That was the electronic foundation, the blueprint. Today we can make tracks in our laptops. We have 808s, 909s, 303s, and Junos all right there and we can even create something on a plane while we are traveling. I would have never thought this would be possible standing there watching Kraftwerk, but the whole process of recording back then was really dope and hands-on. I still do that to this day, and still have a mixing board and all my drum machines, analog synths, and tape machines.

Have you met any of these artists?

I’ve played with Bambaataa a bunch of times and he’s a really cool person. For the show with Kraftwerk, we weren’t allowed on stage that year at Coachella, so we didn’t meet them.

What were your first pieces of electronic-music-making gear?

Casio RZ-1, Roland TR-606 (which I still have), Casio SK-1 keyboard, Casio CZ-101, and then later Emu Sp-1200 and Akai S-950.

Did you have any mentors when you were starting out?

I watched Mike Delgado and Franklin Martinez do tape edits on a reel-to-reel, and I used to cut school and go to Todd Terry‘s house to watch him work when I was a teenager. At that same time, I worked in a record store and later became the buyer of the store, which really trained my ear because I had to stock all the genres. I was also doing the original Masters At Work parties (which was founded by Mike Delgado and myself) then, too.

Tell us about your first big break, musically.

It had to be around 1989 or 1990 because I had done a record called “A Touch of Salsa” and Louie Vega had been talking to Todd Terry and had said that he liked the record. Terry told him I was an up-and-coming DJ and introduced us because Louie wanted to do a remix (which never happened). That was the beginning of the Masters At Work production team.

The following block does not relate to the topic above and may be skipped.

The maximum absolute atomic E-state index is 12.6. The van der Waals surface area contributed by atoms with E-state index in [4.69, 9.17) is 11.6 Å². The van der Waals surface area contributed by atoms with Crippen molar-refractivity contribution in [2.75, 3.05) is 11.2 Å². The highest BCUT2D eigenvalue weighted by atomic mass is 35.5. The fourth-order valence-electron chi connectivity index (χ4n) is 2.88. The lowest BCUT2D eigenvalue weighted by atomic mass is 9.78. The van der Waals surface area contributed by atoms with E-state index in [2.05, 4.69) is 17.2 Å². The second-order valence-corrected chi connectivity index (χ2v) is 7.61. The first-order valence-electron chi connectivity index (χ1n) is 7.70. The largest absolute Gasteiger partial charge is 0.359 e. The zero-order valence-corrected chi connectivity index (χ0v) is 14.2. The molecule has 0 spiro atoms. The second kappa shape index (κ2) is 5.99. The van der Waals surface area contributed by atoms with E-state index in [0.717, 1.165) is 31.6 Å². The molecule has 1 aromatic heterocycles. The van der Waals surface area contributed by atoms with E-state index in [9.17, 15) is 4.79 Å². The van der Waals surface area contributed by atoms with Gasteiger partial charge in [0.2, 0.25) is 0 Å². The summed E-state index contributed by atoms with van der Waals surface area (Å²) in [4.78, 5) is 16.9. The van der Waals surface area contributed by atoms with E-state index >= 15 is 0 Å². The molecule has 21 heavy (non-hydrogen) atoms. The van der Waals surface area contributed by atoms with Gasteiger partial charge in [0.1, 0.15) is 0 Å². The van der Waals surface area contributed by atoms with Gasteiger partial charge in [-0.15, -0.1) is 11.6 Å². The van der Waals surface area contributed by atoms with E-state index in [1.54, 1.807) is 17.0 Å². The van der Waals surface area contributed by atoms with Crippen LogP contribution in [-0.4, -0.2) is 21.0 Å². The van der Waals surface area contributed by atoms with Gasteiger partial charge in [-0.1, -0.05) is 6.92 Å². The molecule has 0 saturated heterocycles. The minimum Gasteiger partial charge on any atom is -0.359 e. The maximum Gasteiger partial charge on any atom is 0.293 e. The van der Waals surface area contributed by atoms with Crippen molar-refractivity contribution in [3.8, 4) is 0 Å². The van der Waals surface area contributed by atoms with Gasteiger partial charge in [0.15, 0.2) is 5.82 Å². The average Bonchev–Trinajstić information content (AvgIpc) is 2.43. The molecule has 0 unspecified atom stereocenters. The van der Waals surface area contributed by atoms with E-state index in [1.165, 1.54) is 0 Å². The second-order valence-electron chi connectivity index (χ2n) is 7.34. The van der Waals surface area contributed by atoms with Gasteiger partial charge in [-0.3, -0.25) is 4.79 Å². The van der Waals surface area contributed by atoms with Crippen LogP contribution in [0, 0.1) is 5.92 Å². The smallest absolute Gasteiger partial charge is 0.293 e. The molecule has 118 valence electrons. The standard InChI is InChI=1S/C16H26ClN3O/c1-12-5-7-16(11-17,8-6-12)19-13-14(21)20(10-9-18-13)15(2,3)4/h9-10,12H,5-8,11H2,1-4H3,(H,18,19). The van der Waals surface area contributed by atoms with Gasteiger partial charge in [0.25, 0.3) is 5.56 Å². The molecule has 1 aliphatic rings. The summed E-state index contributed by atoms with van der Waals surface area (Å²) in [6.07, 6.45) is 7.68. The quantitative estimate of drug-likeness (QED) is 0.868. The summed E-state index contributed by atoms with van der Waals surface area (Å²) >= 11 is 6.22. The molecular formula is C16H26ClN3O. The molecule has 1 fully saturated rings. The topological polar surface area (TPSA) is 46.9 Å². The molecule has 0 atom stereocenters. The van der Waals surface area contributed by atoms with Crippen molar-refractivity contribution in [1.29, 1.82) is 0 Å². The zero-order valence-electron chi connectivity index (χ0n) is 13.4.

Your work over the years has had a huge effect on house music. Were there artists that you’ve mentored, and can you tell us a bit about them, if so?

There’s been a lot of people who have come through and worked at our studio, but really too many to mention. Erick Morillo is one that stands out. Those are my drums on “I Like To Move It“; it’s the same SP-1200 disc I programmed for a Trey Lorenzremix. Erick has always had that fire about him, and I remember thinking to myself, “He’s is going to be big one day.”

Tell us about your Icons and Their Inspirations chart—any specific approach you took to assembling it? Can you tell us about why you chose some of the tracks on the list?

The list is in the order of how I remember these songs coming out. Like I said, the earlier Kraftwerk material (especially Computer World) just had, and still has, a really unique sound and continues to stand out today.

I remember when Marshall Jefferson brought “Move Your Body” into the store and I was like, “Oh my god, this record is a smash, but wait—what is this house music?”

Black Riot‘s “A Day In The Life” was nuts—a whole song made out of samples. Todd was out of control with a Casio RZ-1, a Korg sampler, and a four-track tape machine. I remember dropping this record and the people going nuts at Brooklyn parties.

Who are your favorite new artists these days?

I like Floating Points and The Simonsound because they are creating albums.

Any tracks of theirs you’d like to share?

Floating Points – People’s Potential [Eglo Records]

The Simonsound – It’s Just Begun [First Word Records]

Source: Beatport